HISA Questions and Answers: Part Four

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On Thursday, the Horseracing Integrity and Safety Authority updated some important rules and deadlines concerning the impending racetrack safety portion launch of the Horseracing Integrity and Safety Act (HISA).

The Authority-the umbrella non-profit established by the Act-noted among other things that the registration deadline for certain “covered persons” has been pushed back a day, to July 2, and clarified some details about the transfer of claimed horse records.

Since issuing a cheat sheet to help guide industry participants through this process, the TDN has been fielding unanswered questions industry participants have about the process to register, and about the anticipated playing field come July 1, forwarding them to HISA for response.

The first three batches of reader questions, alongside HISA's responses, can be found herehere and here.

The latest batch of answers is below. Some of the questions have been edited for brevity and clarity.

The TDN has forwarded every question received, most of them concerned with the impending launch date, but some of them much broadly focused on the federal law in general and the draft Anti-Doping and Medication Control program.

Some of you might still be waiting for a response, however, because the organization has focused its attention to answering questions related to racetrack safety and registration, given the “push” to July 1, explained a HISA spokesperson.

HISA's formal website can be found here, and the online registration portal can be found here. Feedback on the draft ADMC rules should be sent to: [email protected]

Question: My main concern is with regards to the “responsible person” for a racehorse when they are given time off after leaving the racetrack, with the intention of returning to training after a lay-up or freshening. I feel that asking owners, many of whom are hands-off or elderly, to be responsible for record keeping, etc. while their horses are out of training, is a little unrealistic. If racehorses go to a lay-up farm that is not a “covered” facility, will HISA rules still apply?

HISA: The maintenance of medical and therapeutic records is still required during a lay-up period. The trainer can remain the responsible party if the owner agrees. Veterinary records need to be uploaded by the treating vet when a horse is at a lay-up facility.

Q: How do partners register their horses? My husband and I are considered partners? Do we each file separately? Or do we file as one owner, with both our names? Do we file as we are listed in the Daily Racing Form?

H: You both will need to register with HISA as owners, but only one of you has to be listed as the designated owner. The designated owner will be allowed to share information with other owners if they are registered.

Q: Why aren't Sales Companies (and consignors that are training young horses) covered under the rules as the 2-year-olds (and some are already named) breeze at these sales and the results are published?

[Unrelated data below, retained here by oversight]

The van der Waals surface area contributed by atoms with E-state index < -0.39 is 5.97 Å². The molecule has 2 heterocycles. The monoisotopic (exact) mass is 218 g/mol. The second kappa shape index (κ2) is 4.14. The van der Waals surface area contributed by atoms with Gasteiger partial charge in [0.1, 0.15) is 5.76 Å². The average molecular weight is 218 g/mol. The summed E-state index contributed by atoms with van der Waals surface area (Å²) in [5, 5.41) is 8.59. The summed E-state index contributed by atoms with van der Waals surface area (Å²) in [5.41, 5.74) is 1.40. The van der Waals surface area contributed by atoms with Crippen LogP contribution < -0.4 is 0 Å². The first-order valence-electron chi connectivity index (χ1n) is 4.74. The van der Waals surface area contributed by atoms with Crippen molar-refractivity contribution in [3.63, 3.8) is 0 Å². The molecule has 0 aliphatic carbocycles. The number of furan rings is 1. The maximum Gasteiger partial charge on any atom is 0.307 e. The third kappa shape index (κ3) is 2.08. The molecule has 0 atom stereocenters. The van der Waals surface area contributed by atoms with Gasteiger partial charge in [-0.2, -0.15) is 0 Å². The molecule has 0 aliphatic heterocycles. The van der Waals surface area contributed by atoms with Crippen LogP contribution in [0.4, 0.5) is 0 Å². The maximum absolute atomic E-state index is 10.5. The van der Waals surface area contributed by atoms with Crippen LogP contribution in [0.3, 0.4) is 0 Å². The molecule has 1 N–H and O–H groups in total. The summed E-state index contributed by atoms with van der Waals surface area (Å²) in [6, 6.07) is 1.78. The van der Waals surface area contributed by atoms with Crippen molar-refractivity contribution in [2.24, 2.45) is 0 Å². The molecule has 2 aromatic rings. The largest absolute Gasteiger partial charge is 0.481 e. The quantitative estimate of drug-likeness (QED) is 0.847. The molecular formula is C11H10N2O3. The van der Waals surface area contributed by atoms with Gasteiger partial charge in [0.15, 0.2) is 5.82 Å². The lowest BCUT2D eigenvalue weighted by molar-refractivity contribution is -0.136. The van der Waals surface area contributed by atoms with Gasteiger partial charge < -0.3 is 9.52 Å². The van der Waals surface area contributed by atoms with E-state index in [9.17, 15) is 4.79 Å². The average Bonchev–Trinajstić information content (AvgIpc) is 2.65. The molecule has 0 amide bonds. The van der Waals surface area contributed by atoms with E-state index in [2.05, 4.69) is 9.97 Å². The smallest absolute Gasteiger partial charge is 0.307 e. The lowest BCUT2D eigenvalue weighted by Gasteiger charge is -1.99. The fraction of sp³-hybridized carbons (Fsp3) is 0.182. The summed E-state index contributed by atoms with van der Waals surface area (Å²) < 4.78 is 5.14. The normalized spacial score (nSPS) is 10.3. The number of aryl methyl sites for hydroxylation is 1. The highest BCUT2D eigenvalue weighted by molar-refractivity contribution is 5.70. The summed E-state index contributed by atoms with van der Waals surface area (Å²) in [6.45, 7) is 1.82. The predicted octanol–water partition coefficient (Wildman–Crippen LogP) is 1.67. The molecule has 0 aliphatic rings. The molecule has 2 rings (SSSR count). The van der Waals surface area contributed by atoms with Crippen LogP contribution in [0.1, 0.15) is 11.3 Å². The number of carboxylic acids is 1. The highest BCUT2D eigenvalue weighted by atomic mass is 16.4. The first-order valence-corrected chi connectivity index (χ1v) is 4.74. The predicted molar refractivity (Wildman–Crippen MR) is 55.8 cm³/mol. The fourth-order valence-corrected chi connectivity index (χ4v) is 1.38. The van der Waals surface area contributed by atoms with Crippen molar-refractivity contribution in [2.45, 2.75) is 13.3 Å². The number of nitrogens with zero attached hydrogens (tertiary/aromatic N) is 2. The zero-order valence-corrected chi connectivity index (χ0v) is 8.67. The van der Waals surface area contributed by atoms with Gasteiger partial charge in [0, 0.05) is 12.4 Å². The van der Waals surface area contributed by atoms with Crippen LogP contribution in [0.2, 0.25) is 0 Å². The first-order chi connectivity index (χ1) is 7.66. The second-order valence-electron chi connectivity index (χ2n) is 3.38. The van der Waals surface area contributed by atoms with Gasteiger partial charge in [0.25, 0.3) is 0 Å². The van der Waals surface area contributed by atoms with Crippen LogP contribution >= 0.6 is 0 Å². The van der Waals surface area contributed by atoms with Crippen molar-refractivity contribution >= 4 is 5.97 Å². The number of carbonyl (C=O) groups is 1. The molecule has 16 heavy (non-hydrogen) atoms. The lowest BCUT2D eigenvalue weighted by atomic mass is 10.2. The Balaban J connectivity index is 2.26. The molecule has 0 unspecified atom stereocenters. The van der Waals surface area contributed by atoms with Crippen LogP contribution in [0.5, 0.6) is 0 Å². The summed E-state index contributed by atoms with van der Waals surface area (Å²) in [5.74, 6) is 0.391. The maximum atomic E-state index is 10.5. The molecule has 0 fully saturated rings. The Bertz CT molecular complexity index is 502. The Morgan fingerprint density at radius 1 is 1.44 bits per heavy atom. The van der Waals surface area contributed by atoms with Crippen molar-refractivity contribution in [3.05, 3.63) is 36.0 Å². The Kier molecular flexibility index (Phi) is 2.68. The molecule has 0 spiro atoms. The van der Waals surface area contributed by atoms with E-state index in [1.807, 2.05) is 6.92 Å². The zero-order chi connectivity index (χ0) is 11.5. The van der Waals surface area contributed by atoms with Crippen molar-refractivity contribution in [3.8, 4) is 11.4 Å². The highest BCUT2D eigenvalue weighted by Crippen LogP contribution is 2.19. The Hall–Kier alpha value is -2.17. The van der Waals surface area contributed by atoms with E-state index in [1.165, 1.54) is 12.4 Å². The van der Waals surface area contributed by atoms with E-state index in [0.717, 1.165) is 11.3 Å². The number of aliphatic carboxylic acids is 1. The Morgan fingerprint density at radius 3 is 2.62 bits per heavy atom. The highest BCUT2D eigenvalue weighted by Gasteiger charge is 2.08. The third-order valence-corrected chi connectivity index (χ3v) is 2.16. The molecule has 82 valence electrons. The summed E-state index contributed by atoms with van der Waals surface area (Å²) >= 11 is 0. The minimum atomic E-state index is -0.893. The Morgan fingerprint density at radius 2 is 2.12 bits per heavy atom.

H: The Horseracing Integrity and Safety Act did not give HISA the authority to regulate Sales Companies.

Q: Where can I read the best description of what a trainer at a local training center is required to do and track?

H: Recommend reviewing this fact sheet on HISA Trainer Requirements.

Q: Why is the use of therapeutic products like Bemer blankets and Magna Wave no longer going to be allowed within 48 hours of racing? It just doesn't make sense that we're prohibiting therapeutic treatments that make horses comfortable and don't affect their performance unless being comfortable is considered affecting performance.

H: It would be incorrect to say that the use of therapeutic products (like Beemer blankets and Magna Wave) is no longer going to be allowed. Therapeutic devices can be used in the treatment of racehorses. These devices are prohibited only when they would induce a pain masking effect (not a curative therapeutic effect) that would compromise the ability to determine an unsoundness in a horse before a high-speed event (timed work or race). The intent of the rule is to prevent horses that have an injury that was masked by pain relief from having a severe or catastrophic injury by performing a high-speed work or race while injured.

Q: What treatment do you recommend for a horse that has “popped” a curb or a splint now that firing/freeze firing/blistering are off the table?

H: Please see Announcement Concerning Enforcement of HISA Racetrack Safety Rules and Registration Requirements linked here.

Q: If claims can be voided if a horse bleeds and HISA has taken the simplest and most effective of treatments off the table with the banning of Lasix, how does this help the welfare and safety of the horse? People will resort to inhumane ways (that were used before Lasix was permitted) in order to get bleeders to a race.

H: Lasix are not prohibited under the Racetrack Safety Program which goes into effect July 1.

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Liked this article? Read more like this.

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  2. HISA Questions and Answers: Part Two
  3. TDN's HISA Launch Cheat Sheet
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  5. This Side Up: The Heart of the Matter
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